Dissolving A Partnership In Florida In 5 Steps
Dissolving a Partnership in Florida can be disappointing. However, if you are going to do it, you should do it the right way. Follow these 5 steps.
Step 1: Carefully Review the Partnership AgreementBefore deciding to dissolve a Partnership and choosing a way to do it, you must first check your partnership agreement or any other legally binding business documents you have signed, as the steps you must take to dissolve your Partnership may be outlined in those documents. If your partnership agreement already addresses how dissolution should be handled, you must follow the steps outlined in the contract.
However, if dissolution is not properly addressed in your partnership agreement, you must proceed with the following steps.
Step 2: Decide What Will Happen NextWhether your Partnership is being completely dissolved or one of the partners is going to take over the business after the others leave, all partners should get together and decide how the business assets and debts will be divided upon dissolution, making sure this division is fair.
Step 3: VoteFor larger businesses with a board of directors and shareholders, you will need to take a vote in order to determine whether the Partnership should be completely dissolved. In many partnership agreements, the majority is enough to decide how to proceed.
In case of a tie, you should refer to your partnership agreement. However, if it does not tell you what to do, you should refer to the Revised Uniform Partnership Act. This Act will help you determine how to proceed if your partnership agreement does not contain this information.
According to the Act, a partnership may be dissolved if one of the partners decides to leave. The only time that a Partnership is not dissolved is when the remaining partners choose to continue doing business without the departing partner.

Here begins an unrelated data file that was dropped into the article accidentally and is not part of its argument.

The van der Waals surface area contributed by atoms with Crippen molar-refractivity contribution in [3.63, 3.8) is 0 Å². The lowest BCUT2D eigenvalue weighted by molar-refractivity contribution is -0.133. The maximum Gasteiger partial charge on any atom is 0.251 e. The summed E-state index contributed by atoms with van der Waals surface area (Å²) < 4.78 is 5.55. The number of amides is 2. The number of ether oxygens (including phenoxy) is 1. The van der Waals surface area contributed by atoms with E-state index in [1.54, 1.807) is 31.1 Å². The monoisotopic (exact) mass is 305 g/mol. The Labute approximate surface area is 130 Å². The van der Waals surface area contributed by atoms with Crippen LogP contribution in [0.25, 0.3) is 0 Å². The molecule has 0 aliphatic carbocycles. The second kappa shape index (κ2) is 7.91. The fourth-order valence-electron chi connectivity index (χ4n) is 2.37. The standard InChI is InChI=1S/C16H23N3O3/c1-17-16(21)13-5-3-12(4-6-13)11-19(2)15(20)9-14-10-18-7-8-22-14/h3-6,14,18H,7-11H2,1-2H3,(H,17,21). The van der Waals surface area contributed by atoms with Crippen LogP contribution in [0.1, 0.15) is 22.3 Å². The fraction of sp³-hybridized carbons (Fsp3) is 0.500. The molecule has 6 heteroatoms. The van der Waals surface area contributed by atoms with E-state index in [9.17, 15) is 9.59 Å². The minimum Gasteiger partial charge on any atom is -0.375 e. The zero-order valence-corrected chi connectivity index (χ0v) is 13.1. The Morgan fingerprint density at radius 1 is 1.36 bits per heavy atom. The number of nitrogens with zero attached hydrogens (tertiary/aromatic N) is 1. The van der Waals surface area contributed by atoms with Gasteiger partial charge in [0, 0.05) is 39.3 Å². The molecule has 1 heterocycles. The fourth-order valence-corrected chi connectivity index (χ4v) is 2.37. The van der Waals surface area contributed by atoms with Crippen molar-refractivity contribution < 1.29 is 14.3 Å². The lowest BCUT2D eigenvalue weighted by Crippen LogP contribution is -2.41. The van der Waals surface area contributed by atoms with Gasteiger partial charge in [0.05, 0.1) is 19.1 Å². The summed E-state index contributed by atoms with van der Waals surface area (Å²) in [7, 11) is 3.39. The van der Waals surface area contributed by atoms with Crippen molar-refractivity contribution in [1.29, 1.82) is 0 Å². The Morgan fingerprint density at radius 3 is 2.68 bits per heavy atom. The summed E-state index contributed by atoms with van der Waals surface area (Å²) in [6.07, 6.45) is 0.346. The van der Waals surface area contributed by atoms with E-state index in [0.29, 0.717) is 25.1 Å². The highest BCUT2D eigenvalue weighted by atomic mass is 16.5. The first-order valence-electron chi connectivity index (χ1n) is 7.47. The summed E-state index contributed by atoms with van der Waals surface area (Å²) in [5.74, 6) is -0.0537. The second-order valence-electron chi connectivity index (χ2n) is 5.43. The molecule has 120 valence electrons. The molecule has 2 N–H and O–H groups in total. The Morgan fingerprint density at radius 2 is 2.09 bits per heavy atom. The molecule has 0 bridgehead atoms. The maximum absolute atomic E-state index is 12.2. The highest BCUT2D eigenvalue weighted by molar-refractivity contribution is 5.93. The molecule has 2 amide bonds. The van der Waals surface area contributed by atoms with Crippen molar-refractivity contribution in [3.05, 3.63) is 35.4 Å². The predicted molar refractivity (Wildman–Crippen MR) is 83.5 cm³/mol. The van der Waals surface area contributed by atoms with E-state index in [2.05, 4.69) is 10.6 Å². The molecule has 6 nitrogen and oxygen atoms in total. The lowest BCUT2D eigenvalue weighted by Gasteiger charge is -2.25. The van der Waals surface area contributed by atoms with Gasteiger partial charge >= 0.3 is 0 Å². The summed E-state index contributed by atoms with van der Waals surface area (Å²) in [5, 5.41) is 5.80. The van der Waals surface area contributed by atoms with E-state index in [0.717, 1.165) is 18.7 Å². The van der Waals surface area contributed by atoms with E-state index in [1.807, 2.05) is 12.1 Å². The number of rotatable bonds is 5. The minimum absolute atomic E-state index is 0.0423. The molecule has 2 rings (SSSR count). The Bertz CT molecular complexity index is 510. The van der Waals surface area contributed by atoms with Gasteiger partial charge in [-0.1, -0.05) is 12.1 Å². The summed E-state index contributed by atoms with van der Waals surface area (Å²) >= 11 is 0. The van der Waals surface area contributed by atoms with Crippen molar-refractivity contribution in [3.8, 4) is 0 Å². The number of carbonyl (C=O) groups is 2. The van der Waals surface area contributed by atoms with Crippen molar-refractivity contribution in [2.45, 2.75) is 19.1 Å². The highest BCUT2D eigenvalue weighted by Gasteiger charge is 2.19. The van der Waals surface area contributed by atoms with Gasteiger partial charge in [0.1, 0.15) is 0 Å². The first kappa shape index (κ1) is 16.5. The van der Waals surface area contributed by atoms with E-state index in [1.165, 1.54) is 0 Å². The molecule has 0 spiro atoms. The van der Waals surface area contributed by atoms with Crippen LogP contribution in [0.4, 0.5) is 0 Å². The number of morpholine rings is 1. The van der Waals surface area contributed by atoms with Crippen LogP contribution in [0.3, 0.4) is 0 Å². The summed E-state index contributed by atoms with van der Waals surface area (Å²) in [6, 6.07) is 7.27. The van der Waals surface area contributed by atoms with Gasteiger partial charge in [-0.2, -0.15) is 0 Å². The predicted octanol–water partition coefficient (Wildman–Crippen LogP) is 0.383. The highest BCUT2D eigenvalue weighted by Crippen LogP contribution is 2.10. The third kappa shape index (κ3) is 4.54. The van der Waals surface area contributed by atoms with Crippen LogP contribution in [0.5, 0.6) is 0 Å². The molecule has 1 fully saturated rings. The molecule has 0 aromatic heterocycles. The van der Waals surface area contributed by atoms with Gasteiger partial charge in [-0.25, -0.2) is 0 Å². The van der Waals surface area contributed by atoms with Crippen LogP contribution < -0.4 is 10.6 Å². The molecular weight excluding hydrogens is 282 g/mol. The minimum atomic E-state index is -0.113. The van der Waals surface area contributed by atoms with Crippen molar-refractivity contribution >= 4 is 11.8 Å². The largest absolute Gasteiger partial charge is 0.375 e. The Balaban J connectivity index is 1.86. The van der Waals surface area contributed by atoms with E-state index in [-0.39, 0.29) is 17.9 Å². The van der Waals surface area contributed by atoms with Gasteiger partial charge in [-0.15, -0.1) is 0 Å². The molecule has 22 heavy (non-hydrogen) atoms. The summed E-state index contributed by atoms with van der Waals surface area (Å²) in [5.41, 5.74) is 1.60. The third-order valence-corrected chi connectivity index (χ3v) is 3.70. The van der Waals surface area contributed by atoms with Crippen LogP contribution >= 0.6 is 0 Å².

Step 4: Fairly Divide Business Assets and DebtsYou can think of this phase of the process as “wrapping up business.” At this point, you will need to sell off assets, fill any outstanding orders, and pay business debts. After that, if any assets or debts remain, you must divide them in accordance with the agreement you reached with your partners in step 2.
Step 5: Notify Everyone about the DissolutionAlthough filing a form with the state to let them know that your Partnership has been dissolved is not mandatory, it is still a good idea to make sure everyone knows about the dissolution to avoid potential confusion and misunderstandings in the future.
The first thing you should do is file a Statement of Dissolution with the Division of Corporations (DOC) of the Department of State. Then, you should notify any other parties who have entered business contracts with your Partnership. This includes suppliers, vendors, customers, lenders, etc.
If you decide to close your business completely, another important entity you should notify of the dissolution is the Director of Revenue (DOR) by filing a notice once your business is wrapped up. This will help ensure that all your business taxes are in order before moving on.